Reader Generated Content: Fake Field Farces

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This is something I’ve wanted to do for some time, but for whatever reason — be it subject matter, lack of dialogue, or insufficient time — there’s never been a chance to circle back on a post and redress the discussion.

Yesterday, however, I jumped head first into an unpopular position – defending the quality of FieldTurf. Between the site and one prominent reader on Twitter, we had a number of people furthering the conversation.

And that’s really what this blogging business is all about. While we do our fair share of reporting and analysis on the site, the backbone of ProSoccerTalk is people like Steve, Noah, and myself adding what little views we can to discussions that started elsewhere. Be it on long standing debates, the significance of transfers, or giving a story an extra layer of context, the mandate underlying our work is to bring the soccer world to you.

Yesterday, I built on Grant Wahl’s reporting on Pacific Northwest qualifiers by making the case for FieldTurf. The basic thesis: FieldTurf should not be exclusionary criteria for hosting important matches. Synthetic surfaces may never be as ideal as pristine sod (perhaps a debate for another time), but a good instance of the turf will beat a lot of grass fields.

You guys had your say. Here’s a selection of the comments along with my latest attempts to kick the can:

… this conversation is not a problem in many countries today. Russia has consciously used artificial turfs for Euro qualifiers and their opponents have not made a stink about it. Why does the USSF work to thwart the optimal turf for the stadium? Their reasoning is not persuasive.

— “corgster”

This might be the part of the debate I find most disturbing. No, just because other countries use fake turf doesn’t mean we have to do the same, especially when (in most places) we have the economic capability of maintaining a sod fields. But the only other place in the world where you find such disproportionate, unjustified (and frankly, paranoid) opinion on fake fields is England. And I’m always wary of instances where U.S. soccer culture blindly inherits from England (see style of play limitations).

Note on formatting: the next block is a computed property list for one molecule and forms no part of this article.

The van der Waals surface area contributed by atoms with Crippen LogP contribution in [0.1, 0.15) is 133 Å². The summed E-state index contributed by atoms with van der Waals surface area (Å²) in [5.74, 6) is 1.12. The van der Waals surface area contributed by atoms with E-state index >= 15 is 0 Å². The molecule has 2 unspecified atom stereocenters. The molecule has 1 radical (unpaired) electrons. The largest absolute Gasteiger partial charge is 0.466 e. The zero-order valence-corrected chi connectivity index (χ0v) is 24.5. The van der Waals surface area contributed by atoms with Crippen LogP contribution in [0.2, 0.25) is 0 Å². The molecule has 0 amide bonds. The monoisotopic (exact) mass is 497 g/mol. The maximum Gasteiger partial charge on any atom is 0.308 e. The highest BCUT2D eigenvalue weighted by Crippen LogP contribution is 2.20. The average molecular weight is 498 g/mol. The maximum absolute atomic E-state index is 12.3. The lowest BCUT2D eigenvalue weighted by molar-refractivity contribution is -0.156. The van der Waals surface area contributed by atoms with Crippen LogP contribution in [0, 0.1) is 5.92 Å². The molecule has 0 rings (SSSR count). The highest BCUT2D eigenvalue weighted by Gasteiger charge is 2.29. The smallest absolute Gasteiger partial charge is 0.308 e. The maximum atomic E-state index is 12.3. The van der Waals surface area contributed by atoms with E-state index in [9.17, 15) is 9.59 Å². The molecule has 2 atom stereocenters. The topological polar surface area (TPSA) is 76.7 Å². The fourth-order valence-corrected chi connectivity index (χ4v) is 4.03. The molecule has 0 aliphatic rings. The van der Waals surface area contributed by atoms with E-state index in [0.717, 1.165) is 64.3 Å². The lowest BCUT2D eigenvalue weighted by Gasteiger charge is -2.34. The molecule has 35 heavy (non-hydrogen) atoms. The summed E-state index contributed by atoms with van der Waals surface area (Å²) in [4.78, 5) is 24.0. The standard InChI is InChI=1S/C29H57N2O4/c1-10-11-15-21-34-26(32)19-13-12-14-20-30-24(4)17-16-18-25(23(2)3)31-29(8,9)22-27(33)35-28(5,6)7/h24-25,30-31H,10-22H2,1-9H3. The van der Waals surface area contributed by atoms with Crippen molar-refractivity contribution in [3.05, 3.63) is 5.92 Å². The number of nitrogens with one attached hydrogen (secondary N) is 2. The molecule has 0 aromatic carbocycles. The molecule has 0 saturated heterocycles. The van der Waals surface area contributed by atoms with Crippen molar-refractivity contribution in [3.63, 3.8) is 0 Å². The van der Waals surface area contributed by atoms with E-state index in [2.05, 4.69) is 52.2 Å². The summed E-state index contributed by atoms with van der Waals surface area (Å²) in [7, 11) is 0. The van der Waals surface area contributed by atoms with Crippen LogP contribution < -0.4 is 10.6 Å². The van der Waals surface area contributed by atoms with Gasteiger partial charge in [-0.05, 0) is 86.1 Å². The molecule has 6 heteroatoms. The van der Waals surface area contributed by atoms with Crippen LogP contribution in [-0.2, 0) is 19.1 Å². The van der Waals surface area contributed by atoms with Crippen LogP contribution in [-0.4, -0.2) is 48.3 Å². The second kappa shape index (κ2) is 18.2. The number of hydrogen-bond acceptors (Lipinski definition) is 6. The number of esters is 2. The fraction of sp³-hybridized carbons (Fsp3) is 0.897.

Every pro player, (lets say this again, EVERY PRO PLAYER), that speaks on the subject says field turf makes their bodies hurt more, requires longer recovery, and produces unpredictable bounces and plays different than a good grass field …

— “donjuego”

The first sentence is an exaggeration. Based on my first hand experience covering the league, it’s nowhere close to true. Many players harbor apprehensions about playing on synthetic fields, but it’s nowhere close to “Every.”

Or “EVERY.”

But we can’t ignore the fact that a lot of player opinions may be products of the same biases that have led the new, perfectly playable synthetics to be stigmatize. It’s an attitude that’s carried over from the time of artificial turf – the thin green carpet, usually used with only a thin pad separating it from concrete, that sacrificed more than one player’s career for economic considerations.

While those lingering healthy concerns are understable, they’re also antiquated. Nobody plays on artificial turf anymore (even Olympic Stadium in Montreal replaced their AstroTurf last decade).

It’s true that players always prefer grass, but it’s an exaggeration to say every player “speaks” out on the subject. For some, FieldTurf is a non-issue, if suboptimal.

On a good FieldTurf pitch, none of the qualities the reader lists are necessarily true.

Sure, Field Turf is better than a crappy, hard grass field like I played on in high school. But there is no comparison between Field Turf and a high quality field like any grass field USSF chose would be.

— “creek0512:

A high quality grass field under ideal conditions will always be preferable to turf. However, there are times when conditions are less than ideal.

— “arbeck”

I just think if fake turf were actually, truly fine then many more would be playing on it Simple. It’s not about conspiracies or whiny, Luddite players.

— “scottp11”

This range of comments underscores what should be the guiding principle as it concerns any pitch. Fields don’t exist in a real versus fake, good versus bad duality. They fall on a spectrum from completely unplayable to perfect conditions. And if we’re judging purely on playability and discard our clichéd maxims derived from the days of artificial turf, the best fake pitches are going to fall closer to the right end of that spectrum that some perfectly good grass fields.